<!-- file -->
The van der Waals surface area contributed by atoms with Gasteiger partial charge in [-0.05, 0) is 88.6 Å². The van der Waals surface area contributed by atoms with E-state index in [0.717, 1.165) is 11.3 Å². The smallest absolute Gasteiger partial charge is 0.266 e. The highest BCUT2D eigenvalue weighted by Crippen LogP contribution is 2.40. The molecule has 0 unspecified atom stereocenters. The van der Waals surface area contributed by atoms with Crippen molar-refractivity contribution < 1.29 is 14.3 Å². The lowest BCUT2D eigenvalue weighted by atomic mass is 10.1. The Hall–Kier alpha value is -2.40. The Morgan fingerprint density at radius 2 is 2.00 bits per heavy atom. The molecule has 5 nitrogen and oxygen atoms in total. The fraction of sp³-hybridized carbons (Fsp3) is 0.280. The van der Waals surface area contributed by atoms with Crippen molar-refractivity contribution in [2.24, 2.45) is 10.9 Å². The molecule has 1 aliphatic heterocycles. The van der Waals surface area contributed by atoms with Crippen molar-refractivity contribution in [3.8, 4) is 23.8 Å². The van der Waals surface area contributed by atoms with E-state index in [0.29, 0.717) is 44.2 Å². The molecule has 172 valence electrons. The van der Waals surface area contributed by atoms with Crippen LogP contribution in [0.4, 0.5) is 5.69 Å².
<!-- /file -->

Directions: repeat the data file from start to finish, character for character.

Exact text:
The van der Waals surface area contributed by atoms with Gasteiger partial charge in [-0.05, 0) is 88.6 Å². The van der Waals surface area contributed by atoms with E-state index in [0.717, 1.165) is 11.3 Å². The smallest absolute Gasteiger partial charge is 0.266 e. The highest BCUT2D eigenvalue weighted by Crippen LogP contribution is 2.40. The molecule has 0 unspecified atom stereocenters. The van der Waals surface area contributed by atoms with Crippen molar-refractivity contribution < 1.29 is 14.3 Å². The lowest BCUT2D eigenvalue weighted by atomic mass is 10.1. The Hall–Kier alpha value is -2.40. The Morgan fingerprint density at radius 2 is 2.00 bits per heavy atom. The molecule has 5 nitrogen and oxygen atoms in total. The fraction of sp³-hybridized carbons (Fsp3) is 0.280. The van der Waals surface area contributed by atoms with Crippen molar-refractivity contribution in [2.24, 2.45) is 10.9 Å². The molecule has 1 aliphatic heterocycles. The van der Waals surface area contributed by atoms with Crippen molar-refractivity contribution in [3.8, 4) is 23.8 Å². The van der Waals surface area contributed by atoms with E-state index in [0.29, 0.717) is 44.2 Å². The molecule has 172 valence electrons. The van der Waals surface area contributed by atoms with Crippen LogP contribution in [0.4, 0.5) is 5.69 Å².